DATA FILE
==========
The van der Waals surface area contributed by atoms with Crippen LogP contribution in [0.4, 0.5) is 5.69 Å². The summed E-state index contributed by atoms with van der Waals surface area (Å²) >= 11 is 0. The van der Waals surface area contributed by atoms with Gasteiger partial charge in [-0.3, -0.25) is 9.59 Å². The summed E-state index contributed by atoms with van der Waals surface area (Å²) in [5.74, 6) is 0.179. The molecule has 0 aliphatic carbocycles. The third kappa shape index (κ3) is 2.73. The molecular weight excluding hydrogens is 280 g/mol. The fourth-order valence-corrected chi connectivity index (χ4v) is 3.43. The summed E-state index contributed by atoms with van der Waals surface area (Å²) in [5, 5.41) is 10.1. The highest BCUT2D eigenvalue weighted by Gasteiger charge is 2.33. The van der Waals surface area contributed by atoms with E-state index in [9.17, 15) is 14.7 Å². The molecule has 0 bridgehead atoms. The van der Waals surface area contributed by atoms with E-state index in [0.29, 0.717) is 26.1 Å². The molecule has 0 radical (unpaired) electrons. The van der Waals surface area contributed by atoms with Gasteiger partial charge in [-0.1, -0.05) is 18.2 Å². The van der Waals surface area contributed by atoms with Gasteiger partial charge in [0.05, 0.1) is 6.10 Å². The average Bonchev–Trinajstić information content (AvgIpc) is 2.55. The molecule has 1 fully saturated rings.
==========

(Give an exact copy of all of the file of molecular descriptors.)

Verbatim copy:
The van der Waals surface area contributed by atoms with Crippen LogP contribution in [0.4, 0.5) is 5.69 Å². The summed E-state index contributed by atoms with van der Waals surface area (Å²) >= 11 is 0. The van der Waals surface area contributed by atoms with Gasteiger partial charge in [-0.3, -0.25) is 9.59 Å². The summed E-state index contributed by atoms with van der Waals surface area (Å²) in [5.74, 6) is 0.179. The molecule has 0 aliphatic carbocycles. The third kappa shape index (κ3) is 2.73. The molecular weight excluding hydrogens is 280 g/mol. The fourth-order valence-corrected chi connectivity index (χ4v) is 3.43. The summed E-state index contributed by atoms with van der Waals surface area (Å²) in [5, 5.41) is 10.1. The highest BCUT2D eigenvalue weighted by Gasteiger charge is 2.33. The van der Waals surface area contributed by atoms with E-state index in [9.17, 15) is 14.7 Å². The molecule has 0 bridgehead atoms. The van der Waals surface area contributed by atoms with E-state index in [0.29, 0.717) is 26.1 Å². The molecule has 0 radical (unpaired) electrons. The van der Waals surface area contributed by atoms with Gasteiger partial charge in [-0.1, -0.05) is 18.2 Å². The van der Waals surface area contributed by atoms with Gasteiger partial charge in [0.05, 0.1) is 6.10 Å². The average Bonchev–Trinajstić information content (AvgIpc) is 2.55. The molecule has 1 fully saturated rings.